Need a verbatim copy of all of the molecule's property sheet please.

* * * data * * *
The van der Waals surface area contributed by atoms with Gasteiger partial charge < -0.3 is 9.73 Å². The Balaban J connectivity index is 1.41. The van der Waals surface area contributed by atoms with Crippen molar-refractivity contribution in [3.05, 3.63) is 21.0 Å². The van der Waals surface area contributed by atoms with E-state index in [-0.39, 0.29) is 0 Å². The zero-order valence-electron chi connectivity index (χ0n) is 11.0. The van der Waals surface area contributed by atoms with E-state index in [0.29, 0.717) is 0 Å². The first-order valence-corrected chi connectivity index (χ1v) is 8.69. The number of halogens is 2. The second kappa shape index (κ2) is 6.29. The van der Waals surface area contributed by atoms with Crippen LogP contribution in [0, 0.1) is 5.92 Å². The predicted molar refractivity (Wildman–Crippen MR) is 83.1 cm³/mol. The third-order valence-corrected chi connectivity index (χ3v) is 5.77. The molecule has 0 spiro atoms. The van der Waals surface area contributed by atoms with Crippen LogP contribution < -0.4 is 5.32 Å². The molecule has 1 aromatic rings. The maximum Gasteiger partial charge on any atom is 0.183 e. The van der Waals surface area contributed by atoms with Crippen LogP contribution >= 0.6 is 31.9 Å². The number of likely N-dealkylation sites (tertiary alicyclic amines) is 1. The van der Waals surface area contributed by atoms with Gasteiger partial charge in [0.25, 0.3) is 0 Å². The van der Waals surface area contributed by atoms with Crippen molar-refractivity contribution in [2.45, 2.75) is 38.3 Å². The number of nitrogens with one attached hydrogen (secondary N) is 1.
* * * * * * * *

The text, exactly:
The van der Waals surface area contributed by atoms with Gasteiger partial charge < -0.3 is 9.73 Å². The Balaban J connectivity index is 1.41. The van der Waals surface area contributed by atoms with Crippen molar-refractivity contribution in [3.05, 3.63) is 21.0 Å². The van der Waals surface area contributed by atoms with E-state index in [-0.39, 0.29) is 0 Å². The zero-order valence-electron chi connectivity index (χ0n) is 11.0. The van der Waals surface area contributed by atoms with E-state index in [0.29, 0.717) is 0 Å². The first-order valence-corrected chi connectivity index (χ1v) is 8.69. The number of halogens is 2. The second kappa shape index (κ2) is 6.29. The van der Waals surface area contributed by atoms with Crippen LogP contribution in [0, 0.1) is 5.92 Å². The predicted molar refractivity (Wildman–Crippen MR) is 83.1 cm³/mol. The third-order valence-corrected chi connectivity index (χ3v) is 5.77. The molecule has 0 spiro atoms. The van der Waals surface area contributed by atoms with Crippen LogP contribution < -0.4 is 5.32 Å². The molecule has 1 aromatic rings. The maximum Gasteiger partial charge on any atom is 0.183 e. The van der Waals surface area contributed by atoms with Crippen LogP contribution >= 0.6 is 31.9 Å². The number of likely N-dealkylation sites (tertiary alicyclic amines) is 1. The van der Waals surface area contributed by atoms with Gasteiger partial charge in [0.25, 0.3) is 0 Å². The van der Waals surface area contributed by atoms with Crippen molar-refractivity contribution in [2.45, 2.75) is 38.3 Å². The number of nitrogens with one attached hydrogen (secondary N) is 1.